Caryophyllene is an especially unique terpene because unlike any other terpene, it can actually act as a cannabinoid by binding to CB2 receptors in the peripheral nervous system. It does not produce any psychoactive effects on its own, but it can induce other beneficial effects from binding to these receptors, like reducing inflammation.

Limonene

Limonene (LIM-o-neen) is a terpene that emits a strong citrusy and slightly fruity aroma. However, it should be noted that not all strains with a lemony scent are limonene-dominant. The only way to know a strain’s exact terpene profile is to check the lab results on the product, so if you’re looking for a limonene-packed strain, don’t rely on smell alone.

Banana OG, Wedding Cake, and Do-Si-Dos are all limonene-dominant strains. In addition to cannabis, lemon rinds, orange rinds, and juniper all contain high amounts of limonene.

Limonene-dominant strains tend to induce mood-elevating effects. Like other terpenes mentioned above, limonene has shown promise in providing anti-anxiety and stress-relieving effects. In very high doses, limonene has shown some potential as a reliever of heartburn or gastric reflux symptoms. It also may possess some antifungal and antibacterial properties in high doses.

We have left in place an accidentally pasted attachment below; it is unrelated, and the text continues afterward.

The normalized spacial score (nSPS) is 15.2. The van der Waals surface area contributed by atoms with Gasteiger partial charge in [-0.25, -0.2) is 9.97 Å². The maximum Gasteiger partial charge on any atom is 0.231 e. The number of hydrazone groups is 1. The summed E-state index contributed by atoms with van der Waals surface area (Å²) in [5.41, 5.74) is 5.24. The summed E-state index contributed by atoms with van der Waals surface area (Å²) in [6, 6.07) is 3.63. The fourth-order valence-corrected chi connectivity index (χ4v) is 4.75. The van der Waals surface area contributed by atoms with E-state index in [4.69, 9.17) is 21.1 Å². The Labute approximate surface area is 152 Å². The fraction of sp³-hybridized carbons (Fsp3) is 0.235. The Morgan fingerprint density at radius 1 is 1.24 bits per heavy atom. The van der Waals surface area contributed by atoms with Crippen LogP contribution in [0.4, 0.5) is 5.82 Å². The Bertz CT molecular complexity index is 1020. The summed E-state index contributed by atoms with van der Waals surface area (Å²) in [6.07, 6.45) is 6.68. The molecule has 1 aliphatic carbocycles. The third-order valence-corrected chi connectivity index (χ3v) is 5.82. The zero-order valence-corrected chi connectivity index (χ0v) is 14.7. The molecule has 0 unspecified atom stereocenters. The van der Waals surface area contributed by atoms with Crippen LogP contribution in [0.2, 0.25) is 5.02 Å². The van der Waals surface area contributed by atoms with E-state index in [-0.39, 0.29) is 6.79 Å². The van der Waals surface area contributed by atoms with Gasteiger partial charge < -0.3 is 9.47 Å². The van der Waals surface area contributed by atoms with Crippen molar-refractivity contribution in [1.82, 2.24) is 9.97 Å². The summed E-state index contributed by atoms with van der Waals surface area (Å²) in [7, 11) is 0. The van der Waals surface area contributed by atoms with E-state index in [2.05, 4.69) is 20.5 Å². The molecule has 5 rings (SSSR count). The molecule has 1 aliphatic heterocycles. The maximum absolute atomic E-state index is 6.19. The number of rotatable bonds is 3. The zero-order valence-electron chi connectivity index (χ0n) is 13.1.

Terpinolene

Terpinolene (ter-PIN-uh-leen) has an array of notes reminiscent of other cannabis terpenes. It is piney, herbaceous, floral, and a little bit citrusy. In some strains, it can take on a fruity scent.

While common in cannabis, terpinolene (ter-PIN-uh-leen) is usually present in smaller amounts than other terpenes like myrcene or caryophyllene. Only about one in 10 strains are terpinolene-dominant. These strains tend to induce more uplifting and cerebral effects, rather than relaxing or sedative. More often than not, strains with high amounts of terpinolene are also THC-dominant. Jack Herer, XJ-13, and Golden Pineapple are a few popular terpinolene-dominant strains.

Linalool

Linalool (LINN-uh-lool) is a terpene with a floral aroma. Besides cannabis, linalool is most commonly found in lavender and birch bark. Very few cannabis strains contain a high amount of linalool, but strains Zkittlez, Kosher Kush, and Do-Si-Dos all feature linalool as their third most abundant terpene.

Linalool has been used in traditional medicine for its sedative and anti-epileptic properties. Like a lavender bath bomb, linalool promotes calming effects, especially in conjunction with cannabis.

Terpenes are increasingly acknowledged as the biggest determining factor for the effects of a particular cannabis strain. If you are looking to use cannabis as a therapeutic agent for a particular ailment, terpenes can help guide you in the right direction, but any cannabis consumer can benefit from familiarizing themselves with the most common terpenes found in cannabis.

If you’d like more information on terpenes, check out this guide that Leafly put together that explores each terpene in detail: https://www.leafly.com/news/cannabis-101/terpenes-the-flavors-of-cannabis-aromatherapy.

We hope you found this cannabis terpenes guide useful, and welcome you to reach out with any topics you’d like to see in the future. If you’re in Las Vegas and are looking for cannabis products, check us out!